Akers was replaced by David McWilliams, who played for Royal on the 1963 national championship team.
But McWilliams' tenure had just one season up to Texas standards (1990), and he was seen as disheveled and disorganized. So he was replaced by the OCD, pressed-and-cleaned John Mackovic.
Six years later, after high highs (3 conference titles) and low lows - the 1997 season included Rout 66 (UCLA's 66-3 win in Austin) and the opponent goal-post tear-down tour, Mackovic was gone.
And the Texas fan base was still fractured.
In came Mack Brown, who took Texas on what seemed like a magic carpet ride in his debut season in 1998.
There was a historical win at Nebraska, ending the Cornhuskers' nation-leading, 47-game home winning streak; a Heisman Trophy for Ricky Williams; and a Cotton Bowl victory over former Texas A&M villian Jackie Sherrill (then coach at Mississippi State).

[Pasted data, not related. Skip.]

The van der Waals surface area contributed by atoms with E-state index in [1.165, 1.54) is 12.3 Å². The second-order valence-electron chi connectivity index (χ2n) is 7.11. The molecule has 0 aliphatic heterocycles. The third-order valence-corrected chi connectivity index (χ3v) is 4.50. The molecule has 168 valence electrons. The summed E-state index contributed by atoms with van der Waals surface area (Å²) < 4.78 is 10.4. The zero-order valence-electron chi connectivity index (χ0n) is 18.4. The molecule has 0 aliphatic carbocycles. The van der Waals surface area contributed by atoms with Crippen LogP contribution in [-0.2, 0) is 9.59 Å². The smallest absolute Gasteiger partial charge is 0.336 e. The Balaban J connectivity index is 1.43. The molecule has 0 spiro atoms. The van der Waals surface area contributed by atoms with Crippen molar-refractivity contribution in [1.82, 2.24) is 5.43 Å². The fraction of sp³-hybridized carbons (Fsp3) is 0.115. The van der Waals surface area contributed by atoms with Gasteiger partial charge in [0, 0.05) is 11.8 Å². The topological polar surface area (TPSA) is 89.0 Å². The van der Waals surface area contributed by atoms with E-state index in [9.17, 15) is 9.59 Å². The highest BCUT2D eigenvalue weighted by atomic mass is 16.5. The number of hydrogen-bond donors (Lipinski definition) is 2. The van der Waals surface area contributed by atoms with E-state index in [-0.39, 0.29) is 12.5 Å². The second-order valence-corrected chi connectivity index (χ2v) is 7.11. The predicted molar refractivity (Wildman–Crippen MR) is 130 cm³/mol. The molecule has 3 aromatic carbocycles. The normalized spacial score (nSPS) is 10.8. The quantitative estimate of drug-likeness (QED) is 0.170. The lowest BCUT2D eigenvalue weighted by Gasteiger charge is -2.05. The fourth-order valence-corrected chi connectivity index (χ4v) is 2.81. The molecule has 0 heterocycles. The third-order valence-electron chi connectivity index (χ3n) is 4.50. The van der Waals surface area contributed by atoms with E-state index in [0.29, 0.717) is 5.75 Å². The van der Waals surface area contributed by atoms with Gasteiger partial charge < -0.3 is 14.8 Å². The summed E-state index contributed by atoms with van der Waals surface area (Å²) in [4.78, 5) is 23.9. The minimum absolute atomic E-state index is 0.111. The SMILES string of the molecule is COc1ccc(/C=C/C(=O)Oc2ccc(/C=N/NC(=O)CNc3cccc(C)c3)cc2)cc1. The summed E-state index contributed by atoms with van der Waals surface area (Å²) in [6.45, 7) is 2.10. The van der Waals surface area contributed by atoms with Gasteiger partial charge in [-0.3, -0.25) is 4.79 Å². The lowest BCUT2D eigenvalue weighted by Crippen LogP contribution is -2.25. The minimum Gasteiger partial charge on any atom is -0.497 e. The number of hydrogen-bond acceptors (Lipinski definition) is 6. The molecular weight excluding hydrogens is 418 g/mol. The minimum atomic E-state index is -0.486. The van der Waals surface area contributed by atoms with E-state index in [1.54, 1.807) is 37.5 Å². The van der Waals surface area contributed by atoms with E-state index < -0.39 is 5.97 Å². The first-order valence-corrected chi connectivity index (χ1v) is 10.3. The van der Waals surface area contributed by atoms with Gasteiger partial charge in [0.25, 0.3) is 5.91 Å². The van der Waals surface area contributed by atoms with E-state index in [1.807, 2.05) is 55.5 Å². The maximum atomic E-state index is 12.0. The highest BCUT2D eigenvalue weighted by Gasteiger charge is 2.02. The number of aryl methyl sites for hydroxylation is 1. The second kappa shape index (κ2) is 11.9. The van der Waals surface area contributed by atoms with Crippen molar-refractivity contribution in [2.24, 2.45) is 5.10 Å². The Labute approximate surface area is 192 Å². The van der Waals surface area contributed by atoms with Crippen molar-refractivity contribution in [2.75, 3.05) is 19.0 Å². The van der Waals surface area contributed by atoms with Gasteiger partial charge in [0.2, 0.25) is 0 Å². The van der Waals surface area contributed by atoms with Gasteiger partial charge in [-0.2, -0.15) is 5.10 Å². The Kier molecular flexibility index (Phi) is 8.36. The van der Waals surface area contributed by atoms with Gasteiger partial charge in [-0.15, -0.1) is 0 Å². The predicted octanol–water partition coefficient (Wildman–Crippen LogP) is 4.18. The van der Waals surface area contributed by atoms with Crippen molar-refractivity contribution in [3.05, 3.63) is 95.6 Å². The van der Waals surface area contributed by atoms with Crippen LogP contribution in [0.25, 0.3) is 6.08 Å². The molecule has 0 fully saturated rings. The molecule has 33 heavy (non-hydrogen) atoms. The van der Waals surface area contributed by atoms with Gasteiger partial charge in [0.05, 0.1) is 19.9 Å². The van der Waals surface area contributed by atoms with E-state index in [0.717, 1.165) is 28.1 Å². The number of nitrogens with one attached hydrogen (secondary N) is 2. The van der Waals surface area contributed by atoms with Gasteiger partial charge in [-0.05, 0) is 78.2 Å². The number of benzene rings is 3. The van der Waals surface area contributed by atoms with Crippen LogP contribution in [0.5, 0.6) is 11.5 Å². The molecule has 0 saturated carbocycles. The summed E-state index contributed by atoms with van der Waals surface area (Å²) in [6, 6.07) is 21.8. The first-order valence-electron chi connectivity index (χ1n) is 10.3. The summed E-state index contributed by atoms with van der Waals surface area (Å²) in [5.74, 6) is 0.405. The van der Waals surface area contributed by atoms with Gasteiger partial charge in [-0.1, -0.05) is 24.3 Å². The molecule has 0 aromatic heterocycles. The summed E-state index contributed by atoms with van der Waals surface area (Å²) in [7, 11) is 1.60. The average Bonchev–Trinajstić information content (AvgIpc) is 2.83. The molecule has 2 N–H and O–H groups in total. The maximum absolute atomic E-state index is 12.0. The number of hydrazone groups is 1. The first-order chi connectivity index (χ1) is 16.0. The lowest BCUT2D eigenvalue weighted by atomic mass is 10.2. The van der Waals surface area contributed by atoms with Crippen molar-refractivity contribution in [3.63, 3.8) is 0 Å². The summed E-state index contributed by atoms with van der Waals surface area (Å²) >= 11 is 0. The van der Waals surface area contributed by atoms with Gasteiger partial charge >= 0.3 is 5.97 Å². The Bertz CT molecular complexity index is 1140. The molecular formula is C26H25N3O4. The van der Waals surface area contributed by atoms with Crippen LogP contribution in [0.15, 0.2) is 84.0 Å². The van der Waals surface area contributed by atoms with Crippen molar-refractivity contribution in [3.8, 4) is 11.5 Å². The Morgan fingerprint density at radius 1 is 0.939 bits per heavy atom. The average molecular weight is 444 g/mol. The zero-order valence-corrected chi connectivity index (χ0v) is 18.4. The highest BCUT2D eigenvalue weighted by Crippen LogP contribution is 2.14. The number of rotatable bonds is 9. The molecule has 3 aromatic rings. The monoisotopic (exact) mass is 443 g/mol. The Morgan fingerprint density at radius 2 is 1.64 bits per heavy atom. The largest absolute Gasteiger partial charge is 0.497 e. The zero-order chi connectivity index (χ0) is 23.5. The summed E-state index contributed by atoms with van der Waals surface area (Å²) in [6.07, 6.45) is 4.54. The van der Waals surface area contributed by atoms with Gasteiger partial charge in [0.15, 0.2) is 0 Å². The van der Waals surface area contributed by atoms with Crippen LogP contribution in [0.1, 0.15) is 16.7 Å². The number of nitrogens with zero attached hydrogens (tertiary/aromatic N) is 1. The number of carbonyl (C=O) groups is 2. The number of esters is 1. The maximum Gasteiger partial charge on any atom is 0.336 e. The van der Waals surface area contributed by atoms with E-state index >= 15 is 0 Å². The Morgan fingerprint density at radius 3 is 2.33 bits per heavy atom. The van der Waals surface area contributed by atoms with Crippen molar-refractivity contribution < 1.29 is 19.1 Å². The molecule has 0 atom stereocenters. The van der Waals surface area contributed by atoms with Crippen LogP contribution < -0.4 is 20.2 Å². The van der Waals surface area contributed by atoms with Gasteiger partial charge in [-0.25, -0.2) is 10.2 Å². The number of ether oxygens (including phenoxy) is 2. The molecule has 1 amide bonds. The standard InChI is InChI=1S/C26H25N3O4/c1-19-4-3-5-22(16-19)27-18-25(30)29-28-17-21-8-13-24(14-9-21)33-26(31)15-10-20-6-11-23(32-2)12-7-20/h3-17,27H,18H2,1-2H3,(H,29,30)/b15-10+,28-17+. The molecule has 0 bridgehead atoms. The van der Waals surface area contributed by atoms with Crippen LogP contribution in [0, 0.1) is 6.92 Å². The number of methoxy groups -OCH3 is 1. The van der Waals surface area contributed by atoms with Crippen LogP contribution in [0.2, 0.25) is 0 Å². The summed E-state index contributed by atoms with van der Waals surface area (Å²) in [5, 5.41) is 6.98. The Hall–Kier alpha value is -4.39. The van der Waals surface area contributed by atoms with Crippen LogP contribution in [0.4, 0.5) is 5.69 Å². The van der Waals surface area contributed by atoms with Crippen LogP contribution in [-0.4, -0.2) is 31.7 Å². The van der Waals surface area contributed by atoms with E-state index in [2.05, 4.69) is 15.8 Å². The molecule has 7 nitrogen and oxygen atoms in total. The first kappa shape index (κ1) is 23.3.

The wins and money piled up from 1998 through 2004. Mack's first ever conference title and a national title came in the same year (2005).
The Horns missed out on another Big 12 title (and most likely a shot at a national title) in 2008, losing a BCS computer tiebreaker with OU .9351 to .9223 and then won the Big 12 and played for a national title in 2009.
That was then. This is now.
Today's Texas fan started truly checking out on Brown after last year's 63-21 loss to Oklahoma. It was the third straight loss to OU and the second straight by an average of 40 points.
At least when Bob Stoops paddled Brown 63-14 in 2000 and 65-13 in 2003, the Sooners went on to play for national titles.
The last two years, OU finished the year in the Insight Bowl and Cotton Bowl (where the Sooners were trampled by Johnny Manziel).
Texas' blasting by BYU was a warp-speed return to those OU beatdowns, and fans can't seem to take it anymore after three years of 5-7, 8-5 and 9-4 and an 11-15 Big 12 record.
Mack Brown won't be fired by athletic director DeLoss Dodds or school president Bill Powers. Brown's made their jobs too easy the past 15 years as record athletic department revenues poured in ($163 million last year, including $100 million from football).